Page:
I’m celebrating …
Last Saturday I went into the garden to do a little work (until I realized that what I was doing was aggravating my spasming trapezius muscle, that is). As always, I checked to see what was coming up and lo and behold, three Mandrakes have popped a couple of leaves above ground! I looked again last night and yet another is rearing a couple of leaves.
You may not know that Mandrake Mandragora officinarum is a very difficult plant to start from seed (at least for me and many of my friends). You’re supposed to put them in water in the refrigerator for about a week, changing the water each day, then start them as you would any other seed. This I did to 12 seeds over a year ago. I did everything I’d read I should but they didn’t seem to want to come up in the starter pots. So, I just put them in a bed in the garden, hoping for the best. Nothing happened at all last year but this year, voila! I’m keeping my fingers crossed that at least two more finish germinating.
Why am I growing Mandrake? Well, a couple of years ago, I started looking at what herbs I wanted versus what was readily available through my store’s normal supply channels. That prompted me to change some of my garden beds over to a few more exotics. I don’t plan on using Mandrake internally as it has a low therapeutic margin but I might try the recommended poultice of mashed root for arthritis pain. No, what I wanted it for was the fact that a single mandrake root, placed on the mantel or somewhere close to the center of the house, will give protection and prosperity.
It’s said that a Mandrake root has a human appearance. People even differentiate between “male” and “female” roots. I’ve seen photos of fully-grown roots (2 years old or more) and truthfully, can’t see the resemblance. I agree with Mrs. M. Grieve that they look more like turnips. I’ll be curious to see what mine look like in 2 years when I harvest them.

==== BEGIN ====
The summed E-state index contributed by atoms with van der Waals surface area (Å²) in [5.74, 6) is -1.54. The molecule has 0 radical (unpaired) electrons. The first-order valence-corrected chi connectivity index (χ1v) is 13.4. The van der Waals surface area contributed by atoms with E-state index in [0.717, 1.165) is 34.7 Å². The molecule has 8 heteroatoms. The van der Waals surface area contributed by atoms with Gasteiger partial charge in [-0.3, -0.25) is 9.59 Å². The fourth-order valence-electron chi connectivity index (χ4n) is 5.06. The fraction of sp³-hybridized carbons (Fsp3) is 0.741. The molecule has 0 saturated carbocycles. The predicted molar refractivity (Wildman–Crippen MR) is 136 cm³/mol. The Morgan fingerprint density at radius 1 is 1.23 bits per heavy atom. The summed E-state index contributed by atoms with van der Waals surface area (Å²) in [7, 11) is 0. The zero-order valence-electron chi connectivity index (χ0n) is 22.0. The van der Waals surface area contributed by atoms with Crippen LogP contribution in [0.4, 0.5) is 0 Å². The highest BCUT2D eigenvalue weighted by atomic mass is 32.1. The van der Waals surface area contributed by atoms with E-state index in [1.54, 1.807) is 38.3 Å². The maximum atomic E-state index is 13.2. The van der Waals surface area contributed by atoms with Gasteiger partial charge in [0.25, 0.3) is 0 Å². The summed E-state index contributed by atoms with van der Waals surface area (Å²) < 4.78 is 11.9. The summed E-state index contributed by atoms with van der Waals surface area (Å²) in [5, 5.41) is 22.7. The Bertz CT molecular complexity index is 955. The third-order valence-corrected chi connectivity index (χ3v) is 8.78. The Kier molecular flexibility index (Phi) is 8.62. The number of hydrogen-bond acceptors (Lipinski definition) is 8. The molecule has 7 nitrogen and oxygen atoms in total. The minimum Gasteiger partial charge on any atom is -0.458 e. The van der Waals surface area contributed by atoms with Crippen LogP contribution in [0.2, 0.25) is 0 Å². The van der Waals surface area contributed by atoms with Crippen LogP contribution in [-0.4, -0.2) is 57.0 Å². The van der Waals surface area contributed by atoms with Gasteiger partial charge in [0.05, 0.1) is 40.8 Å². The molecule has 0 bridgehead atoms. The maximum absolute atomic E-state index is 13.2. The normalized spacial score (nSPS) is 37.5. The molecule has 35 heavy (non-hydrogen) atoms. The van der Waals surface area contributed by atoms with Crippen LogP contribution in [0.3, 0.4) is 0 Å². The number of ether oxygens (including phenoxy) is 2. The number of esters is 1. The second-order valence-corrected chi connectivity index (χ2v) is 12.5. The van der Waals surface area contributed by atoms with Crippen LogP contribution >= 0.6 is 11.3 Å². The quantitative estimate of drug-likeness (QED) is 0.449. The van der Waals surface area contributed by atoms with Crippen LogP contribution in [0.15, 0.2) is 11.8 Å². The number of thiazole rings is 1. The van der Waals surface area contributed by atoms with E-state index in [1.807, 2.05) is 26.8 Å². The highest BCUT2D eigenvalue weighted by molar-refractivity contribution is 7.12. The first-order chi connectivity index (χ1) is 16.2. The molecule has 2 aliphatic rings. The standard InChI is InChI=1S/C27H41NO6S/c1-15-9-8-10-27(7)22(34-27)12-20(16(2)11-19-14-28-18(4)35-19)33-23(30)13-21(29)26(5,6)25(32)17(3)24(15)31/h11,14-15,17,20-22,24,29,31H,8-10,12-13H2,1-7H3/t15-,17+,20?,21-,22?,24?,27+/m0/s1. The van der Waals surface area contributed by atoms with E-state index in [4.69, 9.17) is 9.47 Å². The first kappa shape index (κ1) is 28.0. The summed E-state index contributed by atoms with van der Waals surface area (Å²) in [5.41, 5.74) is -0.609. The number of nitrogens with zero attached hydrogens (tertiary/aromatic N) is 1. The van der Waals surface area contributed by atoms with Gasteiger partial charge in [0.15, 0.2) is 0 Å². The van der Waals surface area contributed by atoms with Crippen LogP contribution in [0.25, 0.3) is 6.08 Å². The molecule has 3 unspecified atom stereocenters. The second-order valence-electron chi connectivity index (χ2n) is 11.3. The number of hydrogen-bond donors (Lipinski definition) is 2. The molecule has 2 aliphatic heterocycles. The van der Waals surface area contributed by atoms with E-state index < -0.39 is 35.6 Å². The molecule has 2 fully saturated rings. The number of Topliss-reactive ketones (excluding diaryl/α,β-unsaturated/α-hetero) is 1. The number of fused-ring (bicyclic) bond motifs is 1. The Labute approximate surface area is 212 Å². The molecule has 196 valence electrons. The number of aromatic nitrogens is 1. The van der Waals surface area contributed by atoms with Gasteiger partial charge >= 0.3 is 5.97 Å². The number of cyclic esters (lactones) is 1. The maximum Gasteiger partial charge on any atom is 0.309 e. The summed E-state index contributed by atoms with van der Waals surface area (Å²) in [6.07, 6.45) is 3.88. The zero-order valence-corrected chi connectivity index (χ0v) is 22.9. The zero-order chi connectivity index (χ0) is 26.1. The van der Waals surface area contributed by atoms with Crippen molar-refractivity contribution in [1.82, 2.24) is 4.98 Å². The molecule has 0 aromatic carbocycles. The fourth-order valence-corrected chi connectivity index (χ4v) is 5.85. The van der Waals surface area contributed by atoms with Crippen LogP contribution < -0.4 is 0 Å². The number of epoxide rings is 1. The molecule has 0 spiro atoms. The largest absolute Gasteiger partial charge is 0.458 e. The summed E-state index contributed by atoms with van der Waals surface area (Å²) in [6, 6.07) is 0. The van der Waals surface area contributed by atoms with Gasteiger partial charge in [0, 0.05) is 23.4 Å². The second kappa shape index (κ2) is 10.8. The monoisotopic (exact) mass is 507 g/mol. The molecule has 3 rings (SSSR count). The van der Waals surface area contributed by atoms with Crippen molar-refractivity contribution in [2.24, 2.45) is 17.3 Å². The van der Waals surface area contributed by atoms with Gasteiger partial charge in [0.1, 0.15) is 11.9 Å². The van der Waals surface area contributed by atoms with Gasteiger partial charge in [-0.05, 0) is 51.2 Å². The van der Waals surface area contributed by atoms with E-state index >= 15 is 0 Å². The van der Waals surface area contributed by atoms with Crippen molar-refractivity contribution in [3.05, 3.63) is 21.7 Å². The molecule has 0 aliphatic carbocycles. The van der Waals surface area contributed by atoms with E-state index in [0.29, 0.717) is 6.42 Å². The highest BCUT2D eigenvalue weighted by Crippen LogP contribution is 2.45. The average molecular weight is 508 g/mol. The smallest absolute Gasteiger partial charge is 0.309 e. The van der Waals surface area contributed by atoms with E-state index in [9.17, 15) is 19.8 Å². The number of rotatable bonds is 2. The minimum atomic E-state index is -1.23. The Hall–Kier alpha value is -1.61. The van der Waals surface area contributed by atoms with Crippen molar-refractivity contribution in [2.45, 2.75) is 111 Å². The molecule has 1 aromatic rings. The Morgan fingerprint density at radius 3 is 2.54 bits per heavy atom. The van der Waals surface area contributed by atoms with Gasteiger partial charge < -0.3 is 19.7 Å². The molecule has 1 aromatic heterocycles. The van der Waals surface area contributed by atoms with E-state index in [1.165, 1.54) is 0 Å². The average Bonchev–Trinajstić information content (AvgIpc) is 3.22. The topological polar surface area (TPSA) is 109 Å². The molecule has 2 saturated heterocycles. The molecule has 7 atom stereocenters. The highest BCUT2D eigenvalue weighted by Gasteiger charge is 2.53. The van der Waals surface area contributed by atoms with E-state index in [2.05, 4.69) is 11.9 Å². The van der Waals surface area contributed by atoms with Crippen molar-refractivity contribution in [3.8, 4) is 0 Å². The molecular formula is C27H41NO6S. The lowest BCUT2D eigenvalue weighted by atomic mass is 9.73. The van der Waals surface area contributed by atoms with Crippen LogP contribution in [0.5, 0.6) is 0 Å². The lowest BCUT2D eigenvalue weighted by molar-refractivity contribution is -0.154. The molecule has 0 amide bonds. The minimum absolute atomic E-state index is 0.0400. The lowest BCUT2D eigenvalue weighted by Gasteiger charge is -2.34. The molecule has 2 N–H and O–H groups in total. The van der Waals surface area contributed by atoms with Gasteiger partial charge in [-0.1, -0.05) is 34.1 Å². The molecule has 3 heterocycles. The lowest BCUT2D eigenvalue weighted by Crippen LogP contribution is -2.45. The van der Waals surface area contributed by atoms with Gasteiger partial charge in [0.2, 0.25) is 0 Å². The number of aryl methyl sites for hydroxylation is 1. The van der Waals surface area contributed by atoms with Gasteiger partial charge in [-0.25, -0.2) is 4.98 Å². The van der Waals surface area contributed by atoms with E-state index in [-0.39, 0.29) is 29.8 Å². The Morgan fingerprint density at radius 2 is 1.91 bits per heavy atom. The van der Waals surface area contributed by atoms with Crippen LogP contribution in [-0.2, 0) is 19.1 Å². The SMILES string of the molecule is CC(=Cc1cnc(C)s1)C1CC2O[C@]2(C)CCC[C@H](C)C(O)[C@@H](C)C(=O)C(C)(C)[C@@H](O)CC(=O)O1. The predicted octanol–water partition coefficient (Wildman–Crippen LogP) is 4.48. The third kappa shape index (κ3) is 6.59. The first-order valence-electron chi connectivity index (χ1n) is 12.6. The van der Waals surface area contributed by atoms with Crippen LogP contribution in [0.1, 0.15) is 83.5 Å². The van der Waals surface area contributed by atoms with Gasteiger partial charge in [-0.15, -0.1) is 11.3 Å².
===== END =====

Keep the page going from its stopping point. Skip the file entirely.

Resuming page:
I don’t think I’ll be following the old way of harvesting Mandrake. From The Old English Herbarium Manuscript (Latin translation available in Europe ca. 900 CE):
“This plant which one calls ‘mandragora’ is large and splendid in appearance and it is effective … you must dig around it so that you do not touch with with the iron but you must vigorously dig up the earth with an ivory wand, and when you see its hands and feet, bind them, then take the other end and tie it to a dog’s neck – let the dog be hungry, then throw meat in front of him so that he may not reach it unless he should pull up the plant; concerning this plant it is said that it has such great might that whatever thing pulls it up, it will shortly be betrayed in the same way …”
I wouldn’t do that to a dog.
Nor do I think I’ll wear ear muffs as in Harry Potter. No, I’ll harvest it with the same care I give to the rest of my plants, leaving a couple of pieces of root yet in the ground to grow again. Then I’ll pick my favorite one and put in on our fireplace mantel. Even the Old English Herbarium says, “If any should see an oppressive evil in his house, let him take this plant ‘mandragoram’ to the middle of the house, it forces out all evil”.
In the meantime, I’m gonna baby those four plants!